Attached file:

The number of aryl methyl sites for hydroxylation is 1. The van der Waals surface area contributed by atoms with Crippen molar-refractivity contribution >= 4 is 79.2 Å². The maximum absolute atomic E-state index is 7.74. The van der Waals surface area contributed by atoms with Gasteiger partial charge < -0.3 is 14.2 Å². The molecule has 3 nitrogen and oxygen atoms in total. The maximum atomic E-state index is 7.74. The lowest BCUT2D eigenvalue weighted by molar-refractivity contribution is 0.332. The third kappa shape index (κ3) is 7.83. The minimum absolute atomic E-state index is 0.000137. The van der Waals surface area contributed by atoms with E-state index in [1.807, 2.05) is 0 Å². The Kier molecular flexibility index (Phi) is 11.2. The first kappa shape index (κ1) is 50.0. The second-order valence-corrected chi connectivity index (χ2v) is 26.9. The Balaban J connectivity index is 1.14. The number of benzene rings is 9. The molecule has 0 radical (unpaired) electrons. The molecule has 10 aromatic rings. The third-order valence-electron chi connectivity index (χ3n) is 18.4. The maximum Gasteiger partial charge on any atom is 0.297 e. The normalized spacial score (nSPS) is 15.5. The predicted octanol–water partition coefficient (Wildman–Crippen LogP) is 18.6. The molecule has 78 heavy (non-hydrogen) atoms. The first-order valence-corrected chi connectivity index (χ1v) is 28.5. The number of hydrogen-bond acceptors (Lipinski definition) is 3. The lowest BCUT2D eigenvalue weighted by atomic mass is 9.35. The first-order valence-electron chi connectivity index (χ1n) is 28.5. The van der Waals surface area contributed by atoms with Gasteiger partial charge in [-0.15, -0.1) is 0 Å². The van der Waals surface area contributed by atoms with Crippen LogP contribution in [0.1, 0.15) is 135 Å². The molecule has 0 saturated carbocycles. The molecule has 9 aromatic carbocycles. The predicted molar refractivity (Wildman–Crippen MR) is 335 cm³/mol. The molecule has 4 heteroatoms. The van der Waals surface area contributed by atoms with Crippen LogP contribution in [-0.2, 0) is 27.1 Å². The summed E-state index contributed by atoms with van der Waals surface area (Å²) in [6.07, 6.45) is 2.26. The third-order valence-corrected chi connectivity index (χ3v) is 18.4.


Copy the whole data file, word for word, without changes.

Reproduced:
The number of aryl methyl sites for hydroxylation is 1. The van der Waals surface area contributed by atoms with Crippen molar-refractivity contribution >= 4 is 79.2 Å². The maximum absolute atomic E-state index is 7.74. The van der Waals surface area contributed by atoms with Gasteiger partial charge < -0.3 is 14.2 Å². The molecule has 3 nitrogen and oxygen atoms in total. The maximum atomic E-state index is 7.74. The lowest BCUT2D eigenvalue weighted by molar-refractivity contribution is 0.332. The third kappa shape index (κ3) is 7.83. The minimum absolute atomic E-state index is 0.000137. The van der Waals surface area contributed by atoms with E-state index in [1.807, 2.05) is 0 Å². The Kier molecular flexibility index (Phi) is 11.2. The first kappa shape index (κ1) is 50.0. The second-order valence-corrected chi connectivity index (χ2v) is 26.9. The Balaban J connectivity index is 1.14. The number of benzene rings is 9. The molecule has 0 radical (unpaired) electrons. The molecule has 10 aromatic rings. The third-order valence-electron chi connectivity index (χ3n) is 18.4. The maximum Gasteiger partial charge on any atom is 0.297 e. The normalized spacial score (nSPS) is 15.5. The predicted octanol–water partition coefficient (Wildman–Crippen LogP) is 18.6. The molecule has 78 heavy (non-hydrogen) atoms. The first-order valence-corrected chi connectivity index (χ1v) is 28.5. The number of hydrogen-bond acceptors (Lipinski definition) is 3. The lowest BCUT2D eigenvalue weighted by atomic mass is 9.35. The first-order valence-electron chi connectivity index (χ1n) is 28.5. The van der Waals surface area contributed by atoms with Gasteiger partial charge in [-0.15, -0.1) is 0 Å². The van der Waals surface area contributed by atoms with Crippen LogP contribution in [0.1, 0.15) is 135 Å². The molecule has 0 saturated carbocycles. The molecule has 9 aromatic carbocycles. The predicted molar refractivity (Wildman–Crippen MR) is 335 cm³/mol. The molecule has 4 heteroatoms. The van der Waals surface area contributed by atoms with Crippen LogP contribution in [-0.2, 0) is 27.1 Å². The summed E-state index contributed by atoms with van der Waals surface area (Å²) in [6.07, 6.45) is 2.26. The third-order valence-corrected chi connectivity index (χ3v) is 18.4.